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VIDEO OneWeb Successfully Launch First 6 LEO Broadband Satellites

Thursday, February 28th, 2019 (9:07 am) - Score 715
oneweb rocket launch arianespace soyuz

British registered space company OneWeb, part of a joint venture with Airbus, last night succeeded in launching the first six (OneWeb F6) of their compact low-latency ultrafast broadband satellites into circular Low Earth Orbit (LEO) around the earth at 1000km (close to their operational orbit).

The satellite’s were attached to an Arianespace Soyuz 2-1b (Soyuz ST-B) rocket, designated VS21, which launched from the Guiana Space Center in South America. Happily all of the spacecraft were released without any major problems and signal acquisition has since been confirmed.

In the near future the company hopes to start launching more than 30 satellites per rocket, which will grow until their “initial” constellation is home to more than 650 satellites (if all goes well then there are tentative plans for c.900 and maybe even c.2,000 in the future). The next step will be to begin customer demos in 2020 and to achieve full global commercial coverage by 2021.

Each satellite weighs around 150kg+ and is roughly waist high (without their solar panels). In theory these could deliver latency times of around 25-35ms (similar to an ADSL based fixed line connection) and “ultrafast broadband” speeds of 100Mbps+ (peak speeds of 500Mbps have been mentioned), but it remains to be seen how this pans out in reality.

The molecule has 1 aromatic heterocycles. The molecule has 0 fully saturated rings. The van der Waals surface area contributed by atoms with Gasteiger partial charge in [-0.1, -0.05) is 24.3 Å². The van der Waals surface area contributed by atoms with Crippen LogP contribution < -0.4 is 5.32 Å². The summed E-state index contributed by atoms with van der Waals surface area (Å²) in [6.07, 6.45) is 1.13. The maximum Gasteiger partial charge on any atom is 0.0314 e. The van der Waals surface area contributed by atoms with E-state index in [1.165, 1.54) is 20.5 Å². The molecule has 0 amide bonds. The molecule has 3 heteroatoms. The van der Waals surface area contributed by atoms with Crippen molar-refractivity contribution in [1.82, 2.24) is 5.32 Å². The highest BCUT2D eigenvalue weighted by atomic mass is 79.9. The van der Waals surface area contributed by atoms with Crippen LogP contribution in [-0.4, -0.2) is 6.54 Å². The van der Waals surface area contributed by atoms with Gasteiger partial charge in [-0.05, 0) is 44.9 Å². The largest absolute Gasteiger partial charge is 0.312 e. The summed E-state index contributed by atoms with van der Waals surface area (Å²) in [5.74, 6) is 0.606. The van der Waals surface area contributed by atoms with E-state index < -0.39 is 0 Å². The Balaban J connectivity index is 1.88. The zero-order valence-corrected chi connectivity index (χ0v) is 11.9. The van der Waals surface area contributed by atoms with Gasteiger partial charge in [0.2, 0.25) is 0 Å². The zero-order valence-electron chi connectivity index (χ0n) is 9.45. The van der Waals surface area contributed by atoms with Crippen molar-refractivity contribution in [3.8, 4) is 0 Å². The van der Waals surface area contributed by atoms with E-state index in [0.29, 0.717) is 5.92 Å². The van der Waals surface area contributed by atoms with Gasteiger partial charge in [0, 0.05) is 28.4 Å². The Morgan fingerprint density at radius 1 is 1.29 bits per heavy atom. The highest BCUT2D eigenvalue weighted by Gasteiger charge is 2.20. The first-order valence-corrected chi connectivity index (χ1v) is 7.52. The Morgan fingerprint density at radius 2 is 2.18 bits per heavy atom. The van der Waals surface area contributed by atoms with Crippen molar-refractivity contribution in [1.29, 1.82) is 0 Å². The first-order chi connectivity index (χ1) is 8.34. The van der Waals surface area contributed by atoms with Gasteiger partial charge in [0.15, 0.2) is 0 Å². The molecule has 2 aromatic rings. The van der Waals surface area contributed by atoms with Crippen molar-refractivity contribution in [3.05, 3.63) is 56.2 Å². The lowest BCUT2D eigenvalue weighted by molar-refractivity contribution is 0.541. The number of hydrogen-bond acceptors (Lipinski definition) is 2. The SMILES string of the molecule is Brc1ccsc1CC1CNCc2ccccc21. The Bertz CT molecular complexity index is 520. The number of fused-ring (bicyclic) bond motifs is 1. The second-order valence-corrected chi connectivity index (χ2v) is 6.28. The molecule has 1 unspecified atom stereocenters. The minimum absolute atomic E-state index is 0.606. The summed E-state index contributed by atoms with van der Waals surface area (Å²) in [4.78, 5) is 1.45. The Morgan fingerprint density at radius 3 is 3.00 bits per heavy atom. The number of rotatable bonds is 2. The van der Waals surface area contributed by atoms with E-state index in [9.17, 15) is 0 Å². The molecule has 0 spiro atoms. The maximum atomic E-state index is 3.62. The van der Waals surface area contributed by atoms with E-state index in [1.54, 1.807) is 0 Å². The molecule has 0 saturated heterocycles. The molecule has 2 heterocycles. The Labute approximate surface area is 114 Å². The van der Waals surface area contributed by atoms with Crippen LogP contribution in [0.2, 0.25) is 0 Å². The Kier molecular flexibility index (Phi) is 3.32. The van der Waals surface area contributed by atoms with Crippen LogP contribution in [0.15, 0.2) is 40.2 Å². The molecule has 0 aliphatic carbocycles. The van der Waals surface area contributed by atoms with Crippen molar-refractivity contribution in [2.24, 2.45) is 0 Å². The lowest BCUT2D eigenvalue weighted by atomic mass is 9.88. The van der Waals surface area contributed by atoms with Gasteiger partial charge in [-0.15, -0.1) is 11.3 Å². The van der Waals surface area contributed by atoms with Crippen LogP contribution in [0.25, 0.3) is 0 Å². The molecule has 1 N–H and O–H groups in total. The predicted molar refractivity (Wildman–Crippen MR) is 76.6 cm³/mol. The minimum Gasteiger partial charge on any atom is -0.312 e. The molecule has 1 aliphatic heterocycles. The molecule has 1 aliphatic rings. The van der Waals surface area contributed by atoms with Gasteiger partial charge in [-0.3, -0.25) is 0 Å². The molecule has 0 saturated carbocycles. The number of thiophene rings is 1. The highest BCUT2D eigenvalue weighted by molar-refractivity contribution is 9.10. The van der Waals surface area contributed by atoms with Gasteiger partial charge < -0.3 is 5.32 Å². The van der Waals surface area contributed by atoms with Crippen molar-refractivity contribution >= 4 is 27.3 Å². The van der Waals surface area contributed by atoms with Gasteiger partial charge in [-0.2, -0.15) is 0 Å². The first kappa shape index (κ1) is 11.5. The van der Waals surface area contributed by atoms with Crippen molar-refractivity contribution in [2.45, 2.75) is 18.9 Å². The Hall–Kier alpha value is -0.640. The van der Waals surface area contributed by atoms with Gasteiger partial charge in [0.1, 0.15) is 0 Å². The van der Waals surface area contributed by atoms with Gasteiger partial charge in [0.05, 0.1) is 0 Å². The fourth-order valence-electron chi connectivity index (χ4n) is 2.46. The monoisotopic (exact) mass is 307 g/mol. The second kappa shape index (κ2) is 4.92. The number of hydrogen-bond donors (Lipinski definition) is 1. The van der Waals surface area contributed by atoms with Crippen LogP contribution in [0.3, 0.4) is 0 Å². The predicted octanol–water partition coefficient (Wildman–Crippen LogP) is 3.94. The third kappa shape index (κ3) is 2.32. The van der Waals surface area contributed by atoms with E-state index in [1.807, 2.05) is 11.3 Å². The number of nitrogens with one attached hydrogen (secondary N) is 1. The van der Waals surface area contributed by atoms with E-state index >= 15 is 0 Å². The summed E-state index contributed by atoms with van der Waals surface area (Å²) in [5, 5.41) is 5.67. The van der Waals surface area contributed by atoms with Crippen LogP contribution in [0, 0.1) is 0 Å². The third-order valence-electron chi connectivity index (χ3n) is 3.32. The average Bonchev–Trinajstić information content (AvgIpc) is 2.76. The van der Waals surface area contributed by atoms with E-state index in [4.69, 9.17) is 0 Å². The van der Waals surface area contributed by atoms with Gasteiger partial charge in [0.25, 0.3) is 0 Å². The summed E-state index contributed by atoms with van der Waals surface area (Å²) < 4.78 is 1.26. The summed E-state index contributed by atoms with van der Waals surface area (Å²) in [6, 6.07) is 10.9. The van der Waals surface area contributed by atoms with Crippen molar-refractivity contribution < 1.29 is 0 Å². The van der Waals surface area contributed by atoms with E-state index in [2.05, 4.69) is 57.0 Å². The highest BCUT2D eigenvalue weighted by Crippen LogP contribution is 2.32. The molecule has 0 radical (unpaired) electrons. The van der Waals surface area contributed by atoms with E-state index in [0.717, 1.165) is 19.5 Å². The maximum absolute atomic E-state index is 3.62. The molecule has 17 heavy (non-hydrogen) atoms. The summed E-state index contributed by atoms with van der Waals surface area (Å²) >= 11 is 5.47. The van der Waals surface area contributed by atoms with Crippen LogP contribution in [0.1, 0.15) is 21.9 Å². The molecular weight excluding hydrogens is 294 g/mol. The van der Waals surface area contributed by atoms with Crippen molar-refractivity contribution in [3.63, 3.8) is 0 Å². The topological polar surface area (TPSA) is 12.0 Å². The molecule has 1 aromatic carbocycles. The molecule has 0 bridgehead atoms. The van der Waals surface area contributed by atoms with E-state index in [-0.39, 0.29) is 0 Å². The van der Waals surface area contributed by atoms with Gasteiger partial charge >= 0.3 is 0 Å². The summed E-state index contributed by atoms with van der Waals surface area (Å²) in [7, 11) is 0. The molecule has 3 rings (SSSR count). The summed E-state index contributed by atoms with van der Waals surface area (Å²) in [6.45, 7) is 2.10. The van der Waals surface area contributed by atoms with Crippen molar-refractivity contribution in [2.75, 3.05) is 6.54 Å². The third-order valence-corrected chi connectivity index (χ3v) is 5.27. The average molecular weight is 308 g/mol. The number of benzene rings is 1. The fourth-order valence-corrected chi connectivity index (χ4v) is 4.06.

The satellites communicate with Earth via the Ka (20-30GHz) and Ku (11-14GHz) spectrum bands. The Ka-band will be used for communication between the Ground Network (which connects the OneWeb system to the Internet) and the satellites; while the Ku band will be used for communication between the satellites and the user terminals that will deliver Internet connectivity to consumers.

Adrian Steckel, CEO of OneWeb, said:

“This successful launch is a historic milestone for OneWeb, and marks the start of a new phase for our company as we begin scaling our satellite constellation in preparation to start full commercial services. I am also proud that we were able to announce the signing of our first two customers, demonstrating demand for OneWeb’s services.

OneWeb was founded to make access possible for everyone, everywhere, and this launch is the first step towards making our goal a reality and bringing much-needed Internet access to people no matter where they are.

Our system will be able to offer significantly lower latency and faster speeds. We designed our system to create a coverage footprint over the entire planet – including previously unconnected rural areas, seas, and airspaces.

Our world is increasingly connected, and we do not want to leave anyone behind. Our constellation will level the playing field and connect the communities, areas, and industries that have until now been excluded from fast, reliable Internet access. What we are undertaking here is a project of ambitious scale, and I’m enormously proud of the team for getting us to this important milestone.”

Package plans and prices have yet to be announced, although the main focus is on tackling the less well connected parts of the world. Last month OneWeb secured additional funding of £18m from the UK Space Agency in order to help support their plans (here).

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Mark Jackson
By Mark Jackson
Mark is a professional technology writer, IT consultant and computer engineer from Dorset (England), he also founded ISPreview in 1999 and enjoys analysing the latest telecoms and broadband developments. Find me on Twitter, , Facebook and Linkedin.
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